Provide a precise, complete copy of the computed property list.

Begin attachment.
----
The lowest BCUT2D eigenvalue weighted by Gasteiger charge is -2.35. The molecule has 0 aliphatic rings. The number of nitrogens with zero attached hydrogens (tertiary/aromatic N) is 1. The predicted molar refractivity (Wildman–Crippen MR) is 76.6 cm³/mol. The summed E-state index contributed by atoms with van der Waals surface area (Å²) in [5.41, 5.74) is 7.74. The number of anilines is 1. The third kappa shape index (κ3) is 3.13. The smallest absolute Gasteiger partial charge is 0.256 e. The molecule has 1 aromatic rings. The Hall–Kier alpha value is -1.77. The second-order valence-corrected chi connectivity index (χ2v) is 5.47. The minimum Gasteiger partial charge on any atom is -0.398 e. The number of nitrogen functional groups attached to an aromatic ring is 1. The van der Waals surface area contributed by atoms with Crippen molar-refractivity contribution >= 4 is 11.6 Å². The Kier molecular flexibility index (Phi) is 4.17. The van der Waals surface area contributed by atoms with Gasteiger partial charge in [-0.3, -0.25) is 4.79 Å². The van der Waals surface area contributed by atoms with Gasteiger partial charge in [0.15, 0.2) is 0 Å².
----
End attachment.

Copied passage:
The lowest BCUT2D eigenvalue weighted by Gasteiger charge is -2.35. The molecule has 0 aliphatic rings. The number of nitrogens with zero attached hydrogens (tertiary/aromatic N) is 1. The predicted molar refractivity (Wildman–Crippen MR) is 76.6 cm³/mol. The summed E-state index contributed by atoms with van der Waals surface area (Å²) in [5.41, 5.74) is 7.74. The number of anilines is 1. The third kappa shape index (κ3) is 3.13. The smallest absolute Gasteiger partial charge is 0.256 e. The molecule has 1 aromatic rings. The Hall–Kier alpha value is -1.77. The second-order valence-corrected chi connectivity index (χ2v) is 5.47. The minimum Gasteiger partial charge on any atom is -0.398 e. The number of nitrogen functional groups attached to an aromatic ring is 1. The van der Waals surface area contributed by atoms with Crippen molar-refractivity contribution >= 4 is 11.6 Å². The Kier molecular flexibility index (Phi) is 4.17. The van der Waals surface area contributed by atoms with Gasteiger partial charge in [-0.3, -0.25) is 4.79 Å². The van der Waals surface area contributed by atoms with Gasteiger partial charge in [0.15, 0.2) is 0 Å².